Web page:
When you decide to manage your organization’s software licensing and entitlements with the aid of technology, you quickly realize just how many non-technology factors need to be considered. You really don’t necessarily require technology to manage licensing or entitlements. In fact, several organizations manage these via audits and manual updates to internal systems.  Manually tracking entitlements and licensing is an approach with its own set of shortcomings, the most notable being the inability to exact any measure of control or perform any kind of true audit. Organizations generally tend to favor software overuse, except when it comes to specialized software where enforcement and restrictions are commonplace and expected.

If the organization does decide to use technology to manage software entitlements, home-grown solutions are often considered a low risk, low cost and fastest to market approach. However, time and again this model has proven to be more costly in the long run for organizations. Home-grown licensing solutions place undue burden on precious development resources, and are a hindrance to long term growth.  This is because home-grown solutions rarely are built with future business models in mind.

Regardless of whether an organization has built their own licensing enforcement system or uses a third party, organizations quickly realize that in order to truly deploy any kind of meaningful system, a lot of work is required to marry technology with business processes. The reason for this is that licensing rarely just serves one purpose, nor is it the domain of just one part of the organization. A business model required by product management needs to be developed by engineering, fulfilled by operations, managed by IT and supported by technical services. Each of these groups works in a relatively independent environment; they do not share the same tools and technology as part of day to day business, and often have minimal interaction which each other.

So, how exactly do independent departments come together to bring licensing harmony to the organization? If you’re like a lot of organizations, the process begins with a decision to make.  You could build, but maybe you should buy, and in either case the solution is so complex that you worry you probably won’t have something that works very smoothly. Unfortunately, this is precisely the reality that most organizations face and the resulting “broken” system results in negative backlash towards any type of licensing project. “We didn’t have these problems until we introduced licensing” says the CEO frustrated by customer complaints. “Our systems weren’t meant to handle this” says the CIO defending the lack of clean and useful data that IT was meant to provide.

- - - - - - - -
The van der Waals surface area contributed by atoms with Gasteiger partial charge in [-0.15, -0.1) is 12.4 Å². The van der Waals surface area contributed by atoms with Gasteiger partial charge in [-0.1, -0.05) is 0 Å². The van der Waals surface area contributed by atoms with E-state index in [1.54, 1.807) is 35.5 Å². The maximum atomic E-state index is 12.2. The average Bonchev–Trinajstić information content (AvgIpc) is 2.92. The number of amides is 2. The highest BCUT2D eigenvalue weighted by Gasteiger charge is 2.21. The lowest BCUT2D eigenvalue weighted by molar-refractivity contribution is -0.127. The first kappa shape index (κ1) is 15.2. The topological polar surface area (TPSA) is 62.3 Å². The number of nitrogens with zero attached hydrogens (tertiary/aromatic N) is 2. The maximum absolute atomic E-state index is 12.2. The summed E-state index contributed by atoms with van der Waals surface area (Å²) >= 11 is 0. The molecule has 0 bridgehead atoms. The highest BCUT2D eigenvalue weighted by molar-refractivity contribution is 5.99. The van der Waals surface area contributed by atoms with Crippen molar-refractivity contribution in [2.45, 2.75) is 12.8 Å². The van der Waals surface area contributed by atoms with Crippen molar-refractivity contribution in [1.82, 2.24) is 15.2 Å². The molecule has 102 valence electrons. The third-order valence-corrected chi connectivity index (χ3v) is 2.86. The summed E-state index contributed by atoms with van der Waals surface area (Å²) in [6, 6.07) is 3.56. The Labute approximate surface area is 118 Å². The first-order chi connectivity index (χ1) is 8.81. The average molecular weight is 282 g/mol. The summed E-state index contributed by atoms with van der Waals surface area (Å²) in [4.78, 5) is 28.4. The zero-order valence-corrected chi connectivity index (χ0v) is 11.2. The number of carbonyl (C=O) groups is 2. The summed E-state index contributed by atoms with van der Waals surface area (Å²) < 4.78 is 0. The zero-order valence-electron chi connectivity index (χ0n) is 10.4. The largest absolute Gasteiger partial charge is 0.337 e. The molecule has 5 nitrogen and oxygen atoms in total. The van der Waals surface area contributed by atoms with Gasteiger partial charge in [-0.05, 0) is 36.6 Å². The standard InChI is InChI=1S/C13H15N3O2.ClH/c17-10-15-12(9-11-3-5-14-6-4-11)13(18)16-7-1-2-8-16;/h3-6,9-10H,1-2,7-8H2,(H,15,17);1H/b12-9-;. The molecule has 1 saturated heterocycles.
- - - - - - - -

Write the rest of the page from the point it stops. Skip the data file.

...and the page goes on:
Why does licensing end up bearing the backlash for development projects?  Many organizations do conduct thorough analyses of their requirements, put together RFPs, and create cross-functional evaluation teams.   The reason is simple: Because even with all the right measures in place, each functional group will focus primarily on the requirements that are relevant for that individual group to get the job done, versus looking at the bigger comprehensive picture.

Here is how disparate the internal process can be.  Engineering focuses primarily to make sure that functionality being built into the product supports the use cases identified by product management. Once the software’s functionality meets the requirements laid before them, Engineering’s part of the job is essentially done. Similarly, IT and Operations will look at the impacted integration and delivery touch points to ensure that their requirements are met.

Herein lays the problem.  There is no role in most organizations that is dedicated to looking at the overall project and ensuring that all the required pieces are implemented for a fully operational licensing system.   And, even when this role is assigned, it doesn’t necessarily ensure success. A sound software licensing implementation still requires a few key elements:

  • Identification: Identifying functionality across business areas is required to integrate everything together smoothly,
  • Oversight: Having oversight for the entire project ensures all the various pieces will work together.
  • Accountability: Who owns it? There needs to be accountability for the person or team to make sure the project is successful.

Do you think organizations can have a successful implementation across the business without any one of these elements?  Or, do you have another element that should be on the “must-have” short list for licensing implementations?  Share them with our community.